Generations remain devided

“It’s complicated,” says Latas, who is all for the preservation of separate classes, which according to him means safeguarding the culture, alphabet and identity of the Serbs. “Outside of the classroom, though, the children should be together,” he adds.

Regardless of all the politics and the history tied up with the heroic city of Vukovar, no one here wants to have a war on their plate all the time

Regardless of all the politics and the history tied up with the heroic city of Vukovar, no one here wants to have a war on their plate all the time. “We’re normal people, and we want to live as well as everywhere else,” says Dr. Semenić-Rutet. “However, we must not forget what happened, and our children must live in peace,” she quickly adds, as if she were making a political statement.

Part of that new beginning may be the step that Semenić-Rutek herself is asking for – that war criminals be put on trial. And the European Union can help with that. The pressure put on Croatia before it was allowed to enter the union forced the country to deal with its war crimes, and the same task now faces Serbia, which must wrap up the trial of Radovan Karadzic and Goran Hadžić. For Vukovar, even more important is the trial of Vojislav Šešelj, who during the war organised the paramilitary units that set about wiping out the city and killing its inhabitants.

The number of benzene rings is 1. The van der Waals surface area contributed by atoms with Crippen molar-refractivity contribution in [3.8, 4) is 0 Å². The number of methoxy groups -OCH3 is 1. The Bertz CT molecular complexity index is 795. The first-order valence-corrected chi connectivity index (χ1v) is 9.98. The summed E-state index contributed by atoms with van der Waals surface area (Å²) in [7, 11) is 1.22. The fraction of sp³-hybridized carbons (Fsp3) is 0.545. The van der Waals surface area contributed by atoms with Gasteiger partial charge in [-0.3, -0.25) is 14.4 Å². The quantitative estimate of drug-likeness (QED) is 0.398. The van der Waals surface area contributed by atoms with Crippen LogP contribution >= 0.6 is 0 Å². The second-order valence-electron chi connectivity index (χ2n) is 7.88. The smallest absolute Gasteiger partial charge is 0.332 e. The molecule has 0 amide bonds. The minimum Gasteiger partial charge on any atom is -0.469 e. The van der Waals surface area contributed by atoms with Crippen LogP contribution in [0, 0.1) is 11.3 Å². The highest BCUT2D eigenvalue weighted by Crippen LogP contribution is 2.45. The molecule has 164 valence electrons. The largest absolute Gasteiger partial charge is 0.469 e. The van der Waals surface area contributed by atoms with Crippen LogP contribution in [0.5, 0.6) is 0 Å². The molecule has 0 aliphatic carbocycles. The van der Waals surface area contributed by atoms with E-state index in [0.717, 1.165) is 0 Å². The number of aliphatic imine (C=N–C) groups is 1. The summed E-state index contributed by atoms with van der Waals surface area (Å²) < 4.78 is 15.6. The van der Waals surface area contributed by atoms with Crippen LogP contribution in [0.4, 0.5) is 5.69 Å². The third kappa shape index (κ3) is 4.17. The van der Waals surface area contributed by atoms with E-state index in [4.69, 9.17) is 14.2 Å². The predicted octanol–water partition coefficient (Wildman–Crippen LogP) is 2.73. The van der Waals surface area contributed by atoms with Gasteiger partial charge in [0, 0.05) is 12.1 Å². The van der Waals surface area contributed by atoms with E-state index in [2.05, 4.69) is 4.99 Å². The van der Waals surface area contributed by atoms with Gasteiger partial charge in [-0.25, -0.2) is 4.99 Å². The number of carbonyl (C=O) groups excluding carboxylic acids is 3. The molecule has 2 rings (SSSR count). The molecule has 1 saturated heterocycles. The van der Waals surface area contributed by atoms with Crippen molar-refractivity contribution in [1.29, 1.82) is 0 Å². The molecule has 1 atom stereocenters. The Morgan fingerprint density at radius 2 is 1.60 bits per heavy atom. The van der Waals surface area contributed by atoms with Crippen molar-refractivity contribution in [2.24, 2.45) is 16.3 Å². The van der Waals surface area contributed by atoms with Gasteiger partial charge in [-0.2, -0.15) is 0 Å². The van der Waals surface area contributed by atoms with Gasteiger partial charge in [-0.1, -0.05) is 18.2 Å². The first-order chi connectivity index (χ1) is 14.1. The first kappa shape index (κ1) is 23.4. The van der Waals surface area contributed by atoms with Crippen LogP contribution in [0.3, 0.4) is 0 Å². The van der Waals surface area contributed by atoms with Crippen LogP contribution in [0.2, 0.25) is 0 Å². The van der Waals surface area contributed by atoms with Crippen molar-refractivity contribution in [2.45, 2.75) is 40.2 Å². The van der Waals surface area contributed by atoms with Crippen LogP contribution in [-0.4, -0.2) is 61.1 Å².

“On both sides there is the need to reflect on history. What really happened is obscured by plenty of mythology,” explains a Czech expert on the Balkans, Filip Tesař. The courts, which would at least symbolically close one chapter of the past, could in his view help to open up a needed space here for mutual dialogue. Psychologist Charles David Tauber, who is researching post-war traumas in Vukovar, shares that opinion. According to him, the townspeople are creating their own stories about what happened based on how they saw it. “And then they tell others their own personal traumas and describe what has happened to them – within the family, within communities and within the generations,” says the expert, who talks about pictures of the war with the people hurt by it and tries to show them a different way of looking at it. According to Tauber, therefore, the inhabitants of the Balkans are entering the union bearing images of war, which the union will have to cope with – and not just in Vukovar, but everywhere else too. “By reconciling Croatia and Serbia, the project of European unification would bring to the Balkans the same symbolic achievement that the reconciliation of the French and Germans signified for western Europe,” concludes Tesař. “If it succeeds, it will be a strong signal to other countries in the region.”